Using hepatocyte growth factor (HGF), researchers at Johns Hopkins were able to regrow alveoli and restore lung structure in mice with established emphysema, according to research published in the open-access journal PLOS Genetics.
For the study, researchers used four groups of adult mice: two groups with genetically induced emphysema, one set receiving HGF, the other receiving a placebo; and two groups of healthy mice, divided in half to receive either HGF or a placebo.
“We found that the mice with emphysema, when given the HGF, developed a 17 percent improvement in the size of their air sacs compared to placebo-treated mice, consistent with improved lung structure and function,” said Enid Neptune, M.D., associate professor of pulmonary and critical care medicine at the Johns Hopkins University School of Medicine. “The HGF also was protective, preventing destruction of the alveoli by reducing the oxidative stress that contributes to lung injury. In essence, the HGF was able to block a major enemy of the functioning alveoli.”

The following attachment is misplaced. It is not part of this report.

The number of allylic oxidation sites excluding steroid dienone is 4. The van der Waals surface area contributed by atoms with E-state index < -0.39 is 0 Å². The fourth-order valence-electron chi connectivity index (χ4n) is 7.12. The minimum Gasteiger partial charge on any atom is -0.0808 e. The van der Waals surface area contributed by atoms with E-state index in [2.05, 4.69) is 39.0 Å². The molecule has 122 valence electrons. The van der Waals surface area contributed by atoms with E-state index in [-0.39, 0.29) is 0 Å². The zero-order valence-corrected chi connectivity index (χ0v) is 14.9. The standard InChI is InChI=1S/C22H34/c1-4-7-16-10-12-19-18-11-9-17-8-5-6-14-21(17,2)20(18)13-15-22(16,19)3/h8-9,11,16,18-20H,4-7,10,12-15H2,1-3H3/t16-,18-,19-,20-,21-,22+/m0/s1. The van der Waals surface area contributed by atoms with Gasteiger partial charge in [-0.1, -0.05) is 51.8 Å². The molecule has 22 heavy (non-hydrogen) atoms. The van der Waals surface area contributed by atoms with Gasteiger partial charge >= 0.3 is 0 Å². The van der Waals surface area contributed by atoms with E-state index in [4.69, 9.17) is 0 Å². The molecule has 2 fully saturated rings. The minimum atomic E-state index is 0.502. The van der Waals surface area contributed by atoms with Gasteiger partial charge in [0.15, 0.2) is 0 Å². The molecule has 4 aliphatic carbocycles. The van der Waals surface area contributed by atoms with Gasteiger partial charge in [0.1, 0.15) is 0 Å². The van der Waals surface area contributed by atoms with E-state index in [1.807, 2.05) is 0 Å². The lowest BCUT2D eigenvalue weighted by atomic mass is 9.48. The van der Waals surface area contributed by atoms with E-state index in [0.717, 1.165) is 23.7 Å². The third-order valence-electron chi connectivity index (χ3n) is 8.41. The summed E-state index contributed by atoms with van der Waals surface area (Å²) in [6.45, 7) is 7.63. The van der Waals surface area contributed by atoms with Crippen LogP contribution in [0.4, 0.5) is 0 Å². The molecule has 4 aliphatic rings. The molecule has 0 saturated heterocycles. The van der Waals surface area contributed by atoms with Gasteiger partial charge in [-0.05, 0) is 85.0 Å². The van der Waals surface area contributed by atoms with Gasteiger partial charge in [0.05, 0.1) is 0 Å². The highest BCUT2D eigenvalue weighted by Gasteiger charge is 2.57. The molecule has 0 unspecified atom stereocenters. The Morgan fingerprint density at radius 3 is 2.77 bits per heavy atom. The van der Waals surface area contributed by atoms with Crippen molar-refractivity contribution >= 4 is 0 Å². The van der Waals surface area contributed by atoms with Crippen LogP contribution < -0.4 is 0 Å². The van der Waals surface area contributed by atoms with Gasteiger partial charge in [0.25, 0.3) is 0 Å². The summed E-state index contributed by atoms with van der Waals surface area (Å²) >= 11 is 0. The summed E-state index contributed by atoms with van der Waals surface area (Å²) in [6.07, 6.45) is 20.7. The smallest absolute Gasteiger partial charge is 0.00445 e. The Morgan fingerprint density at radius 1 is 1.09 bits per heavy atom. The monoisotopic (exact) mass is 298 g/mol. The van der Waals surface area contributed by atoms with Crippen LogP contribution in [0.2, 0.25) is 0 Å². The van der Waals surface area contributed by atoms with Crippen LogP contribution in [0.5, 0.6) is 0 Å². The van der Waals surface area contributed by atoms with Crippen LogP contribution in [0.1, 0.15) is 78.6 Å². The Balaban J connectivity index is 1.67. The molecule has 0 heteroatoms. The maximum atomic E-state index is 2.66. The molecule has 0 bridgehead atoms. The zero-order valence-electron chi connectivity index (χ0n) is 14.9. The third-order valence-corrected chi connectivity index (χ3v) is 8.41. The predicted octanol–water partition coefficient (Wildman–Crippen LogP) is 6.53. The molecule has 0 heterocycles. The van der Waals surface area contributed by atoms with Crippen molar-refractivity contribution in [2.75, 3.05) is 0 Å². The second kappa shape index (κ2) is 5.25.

The mice with emphysema treated with a placebo did not show any improvement. The healthy mice receiving HGF showed no difference in alveolar size.
Investigators also removed the HGF receptor, known as MET, from young mice whose lungs were still forming. Without MET, the air sacs did not form correctly, blood vessels serving the alveoli were reduced, and there was an increase in both oxidative stress and inflammation. The team concluded that developing alveoli require both HGF and MET signaling in order to form normally.
Researchers believe the experiments may lead to successful treatments to regrow the air sacs in people who suffer from respiratory diseases or in premature infants whose lungs aren’t fully developed.